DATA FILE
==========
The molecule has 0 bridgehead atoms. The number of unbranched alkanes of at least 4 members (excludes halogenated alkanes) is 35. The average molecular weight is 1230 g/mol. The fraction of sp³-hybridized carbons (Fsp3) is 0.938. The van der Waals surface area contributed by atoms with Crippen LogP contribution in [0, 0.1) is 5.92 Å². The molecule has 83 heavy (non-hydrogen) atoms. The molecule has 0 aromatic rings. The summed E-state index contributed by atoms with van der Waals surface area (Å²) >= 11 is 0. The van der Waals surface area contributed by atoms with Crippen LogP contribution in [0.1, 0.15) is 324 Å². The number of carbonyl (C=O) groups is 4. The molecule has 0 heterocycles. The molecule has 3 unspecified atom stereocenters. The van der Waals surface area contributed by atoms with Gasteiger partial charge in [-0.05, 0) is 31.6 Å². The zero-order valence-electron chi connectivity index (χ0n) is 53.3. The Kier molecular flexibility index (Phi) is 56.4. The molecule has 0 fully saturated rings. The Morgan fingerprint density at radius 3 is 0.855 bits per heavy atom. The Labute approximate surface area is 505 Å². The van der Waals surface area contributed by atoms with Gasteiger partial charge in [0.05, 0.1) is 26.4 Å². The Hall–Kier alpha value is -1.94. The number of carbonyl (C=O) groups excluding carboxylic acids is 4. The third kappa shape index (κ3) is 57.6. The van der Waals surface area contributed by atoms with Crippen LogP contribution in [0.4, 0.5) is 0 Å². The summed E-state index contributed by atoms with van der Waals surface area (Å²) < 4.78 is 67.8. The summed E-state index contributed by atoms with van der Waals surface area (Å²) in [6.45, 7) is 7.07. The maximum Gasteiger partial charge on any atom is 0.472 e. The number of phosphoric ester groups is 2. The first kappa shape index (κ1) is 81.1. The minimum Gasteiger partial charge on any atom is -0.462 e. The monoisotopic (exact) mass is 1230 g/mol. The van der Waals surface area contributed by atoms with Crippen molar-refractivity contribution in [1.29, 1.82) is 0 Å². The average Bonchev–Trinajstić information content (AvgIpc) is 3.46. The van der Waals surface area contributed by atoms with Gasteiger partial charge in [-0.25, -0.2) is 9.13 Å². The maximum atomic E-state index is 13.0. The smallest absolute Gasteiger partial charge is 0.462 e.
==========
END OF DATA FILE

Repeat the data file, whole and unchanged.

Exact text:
The molecule has 0 bridgehead atoms. The number of unbranched alkanes of at least 4 members (excludes halogenated alkanes) is 35. The average molecular weight is 1230 g/mol. The fraction of sp³-hybridized carbons (Fsp3) is 0.938. The van der Waals surface area contributed by atoms with Crippen LogP contribution in [0, 0.1) is 5.92 Å². The molecule has 83 heavy (non-hydrogen) atoms. The molecule has 0 aromatic rings. The summed E-state index contributed by atoms with van der Waals surface area (Å²) >= 11 is 0. The van der Waals surface area contributed by atoms with Crippen LogP contribution in [0.1, 0.15) is 324 Å². The number of carbonyl (C=O) groups is 4. The molecule has 0 heterocycles. The molecule has 3 unspecified atom stereocenters. The van der Waals surface area contributed by atoms with Gasteiger partial charge in [-0.05, 0) is 31.6 Å². The zero-order valence-electron chi connectivity index (χ0n) is 53.3. The Kier molecular flexibility index (Phi) is 56.4. The molecule has 0 fully saturated rings. The Morgan fingerprint density at radius 3 is 0.855 bits per heavy atom. The Labute approximate surface area is 505 Å². The van der Waals surface area contributed by atoms with Gasteiger partial charge in [0.05, 0.1) is 26.4 Å². The Hall–Kier alpha value is -1.94. The number of carbonyl (C=O) groups excluding carboxylic acids is 4. The third kappa shape index (κ3) is 57.6. The van der Waals surface area contributed by atoms with Crippen LogP contribution in [0.4, 0.5) is 0 Å². The summed E-state index contributed by atoms with van der Waals surface area (Å²) < 4.78 is 67.8. The summed E-state index contributed by atoms with van der Waals surface area (Å²) in [6.45, 7) is 7.07. The maximum Gasteiger partial charge on any atom is 0.472 e. The number of phosphoric ester groups is 2. The first kappa shape index (κ1) is 81.1. The minimum Gasteiger partial charge on any atom is -0.462 e. The monoisotopic (exact) mass is 1230 g/mol. The van der Waals surface area contributed by atoms with Crippen molar-refractivity contribution in [1.29, 1.82) is 0 Å². The average Bonchev–Trinajstić information content (AvgIpc) is 3.46. The van der Waals surface area contributed by atoms with Gasteiger partial charge in [-0.25, -0.2) is 9.13 Å². The maximum atomic E-state index is 13.0. The smallest absolute Gasteiger partial charge is 0.462 e.